A US woman with a rare double uterus has given birth twice in two days – after a “one in a million” pregnancy and a total of 20 hours in labour.
Kelsey Hatcher, 32, delivered one daughter on Tuesday, and a second on Wednesday, at the University of Alabama at Birmingham (UAB) Hospital.
Announcing the arrival of her “miracle babies” on social media, Ms Hatcher hailed the medics as “incredible”.
The girls are described as fraternal twins – with rare separate birthdays.
Ms Hatcher said the family was now back at home and could “enjoy the holidays”. She had previously expected a Christmas due date.
The mother was told at age 17 she had a double uterus (uterus didelphys) – which the UAB described as a rare congenital anomaly affecting 0.3% of women.
And the odds of becoming pregnant in both uteri – a dicavitary pregnancy – were even slimmer, at “one in a million”, according to the UAB.
Reported cases worldwide are extremely rare. In 2019, a doctor in Bangladesh told the BBC a woman had given birth to twins almost a month after delivering a premature baby in her other uterus.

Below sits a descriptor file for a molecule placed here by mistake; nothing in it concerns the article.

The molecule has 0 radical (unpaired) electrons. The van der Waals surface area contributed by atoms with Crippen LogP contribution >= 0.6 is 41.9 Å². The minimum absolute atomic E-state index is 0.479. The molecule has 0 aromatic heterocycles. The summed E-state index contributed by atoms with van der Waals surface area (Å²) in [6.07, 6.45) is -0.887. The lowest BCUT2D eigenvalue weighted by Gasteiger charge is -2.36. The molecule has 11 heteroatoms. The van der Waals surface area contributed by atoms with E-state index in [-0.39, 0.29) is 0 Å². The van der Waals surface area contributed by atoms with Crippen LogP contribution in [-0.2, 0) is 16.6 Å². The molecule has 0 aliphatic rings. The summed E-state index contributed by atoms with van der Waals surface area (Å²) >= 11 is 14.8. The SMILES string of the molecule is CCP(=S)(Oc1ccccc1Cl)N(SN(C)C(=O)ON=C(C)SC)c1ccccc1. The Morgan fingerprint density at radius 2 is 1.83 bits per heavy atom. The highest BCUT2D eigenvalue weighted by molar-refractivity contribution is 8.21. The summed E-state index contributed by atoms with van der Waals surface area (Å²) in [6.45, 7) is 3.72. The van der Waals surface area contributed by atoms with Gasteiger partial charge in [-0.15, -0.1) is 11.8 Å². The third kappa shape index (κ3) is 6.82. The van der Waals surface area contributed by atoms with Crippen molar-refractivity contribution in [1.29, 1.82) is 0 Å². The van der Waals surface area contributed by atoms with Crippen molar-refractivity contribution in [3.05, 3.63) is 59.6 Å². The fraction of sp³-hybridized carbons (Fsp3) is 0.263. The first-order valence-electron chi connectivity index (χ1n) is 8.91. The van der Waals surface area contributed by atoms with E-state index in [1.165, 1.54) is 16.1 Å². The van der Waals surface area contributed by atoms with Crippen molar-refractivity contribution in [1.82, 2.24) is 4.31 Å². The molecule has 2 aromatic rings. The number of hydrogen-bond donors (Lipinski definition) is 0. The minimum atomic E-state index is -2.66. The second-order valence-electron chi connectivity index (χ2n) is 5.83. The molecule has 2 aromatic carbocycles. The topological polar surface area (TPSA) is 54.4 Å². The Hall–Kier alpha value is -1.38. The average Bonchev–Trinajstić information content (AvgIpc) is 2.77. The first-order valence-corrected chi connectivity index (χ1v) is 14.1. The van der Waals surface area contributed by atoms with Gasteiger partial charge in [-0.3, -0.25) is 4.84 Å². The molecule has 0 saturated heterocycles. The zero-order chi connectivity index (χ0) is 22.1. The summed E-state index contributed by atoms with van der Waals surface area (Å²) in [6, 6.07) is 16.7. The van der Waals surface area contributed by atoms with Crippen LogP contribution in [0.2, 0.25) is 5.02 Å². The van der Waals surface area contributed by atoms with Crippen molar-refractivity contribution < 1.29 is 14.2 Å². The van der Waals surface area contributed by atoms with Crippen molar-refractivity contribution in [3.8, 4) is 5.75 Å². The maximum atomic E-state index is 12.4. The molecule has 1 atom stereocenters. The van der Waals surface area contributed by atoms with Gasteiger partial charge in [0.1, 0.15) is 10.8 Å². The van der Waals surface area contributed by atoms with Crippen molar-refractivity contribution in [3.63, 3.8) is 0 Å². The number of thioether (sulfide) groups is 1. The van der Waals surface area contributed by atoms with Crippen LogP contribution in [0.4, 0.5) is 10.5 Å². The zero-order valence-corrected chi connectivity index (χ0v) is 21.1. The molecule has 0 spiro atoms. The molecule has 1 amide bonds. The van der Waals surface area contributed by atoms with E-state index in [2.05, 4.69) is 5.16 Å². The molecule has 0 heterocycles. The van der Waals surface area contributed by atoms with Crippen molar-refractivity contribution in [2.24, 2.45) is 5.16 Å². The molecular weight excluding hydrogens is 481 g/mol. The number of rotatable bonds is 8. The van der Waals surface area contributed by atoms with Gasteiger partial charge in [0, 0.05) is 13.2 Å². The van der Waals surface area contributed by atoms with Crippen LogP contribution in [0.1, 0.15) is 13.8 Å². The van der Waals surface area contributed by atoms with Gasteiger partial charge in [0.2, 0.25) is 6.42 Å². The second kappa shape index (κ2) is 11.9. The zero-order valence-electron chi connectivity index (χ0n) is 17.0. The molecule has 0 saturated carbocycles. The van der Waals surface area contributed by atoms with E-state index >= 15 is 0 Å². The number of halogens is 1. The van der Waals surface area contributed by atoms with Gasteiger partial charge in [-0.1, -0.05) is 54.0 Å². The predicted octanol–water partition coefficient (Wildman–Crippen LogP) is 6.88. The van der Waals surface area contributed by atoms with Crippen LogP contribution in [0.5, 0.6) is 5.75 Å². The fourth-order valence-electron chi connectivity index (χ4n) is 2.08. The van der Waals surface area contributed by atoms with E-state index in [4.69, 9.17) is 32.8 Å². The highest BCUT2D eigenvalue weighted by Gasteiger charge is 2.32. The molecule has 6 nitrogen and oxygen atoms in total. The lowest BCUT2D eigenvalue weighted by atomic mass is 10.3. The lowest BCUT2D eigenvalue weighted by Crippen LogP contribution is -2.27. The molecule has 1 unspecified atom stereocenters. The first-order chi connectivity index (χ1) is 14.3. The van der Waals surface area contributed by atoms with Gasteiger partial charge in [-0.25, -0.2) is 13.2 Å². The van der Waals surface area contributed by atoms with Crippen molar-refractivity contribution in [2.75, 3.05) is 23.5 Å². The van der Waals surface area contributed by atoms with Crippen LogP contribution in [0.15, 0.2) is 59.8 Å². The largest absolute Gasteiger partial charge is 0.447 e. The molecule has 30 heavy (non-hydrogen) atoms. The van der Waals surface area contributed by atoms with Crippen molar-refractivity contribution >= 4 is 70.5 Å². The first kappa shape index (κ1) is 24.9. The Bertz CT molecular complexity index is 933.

Ms Hatcher had three previous, healthy pregnancies. This time, she believed herself to be pregnant in only one uterus – until a routine ultrasound revealed there was also a baby in her second.
“I gasped… We just could not believe it,” she recalled.
She went on to document her unusual journey on Instagram. One update at 38 weeks asked: “What the heck?! HOW have we made it this far?!”
The UAB described her pregnancy as routine. Prof Richard Davis, who co-managed the delivery, pointed out that each baby had enjoyed “extra space to grow and develop”.
This was because each baby had a womb to itself, he said – unlike in a typical twin pregnancy.
Ms Hatcher’s labour was induced at 39 weeks, and required double the monitoring and charting at the hospital – as well as double the staffing.
Her obstetrician described “a cheer from everyone in the room” when the first baby was delivered vaginally at about 19:45 local time on 19 December.
The second came by C-section more than 10 hours later, at about 06:10 the following morning.
Prof Davis said the girls could be called fraternal twins – a term used when each baby develops from a separate egg, each fertilised by a separate sperm.
“At the end of the day, it was two babies in one belly at the same time,” he said. “They just had different apartments.”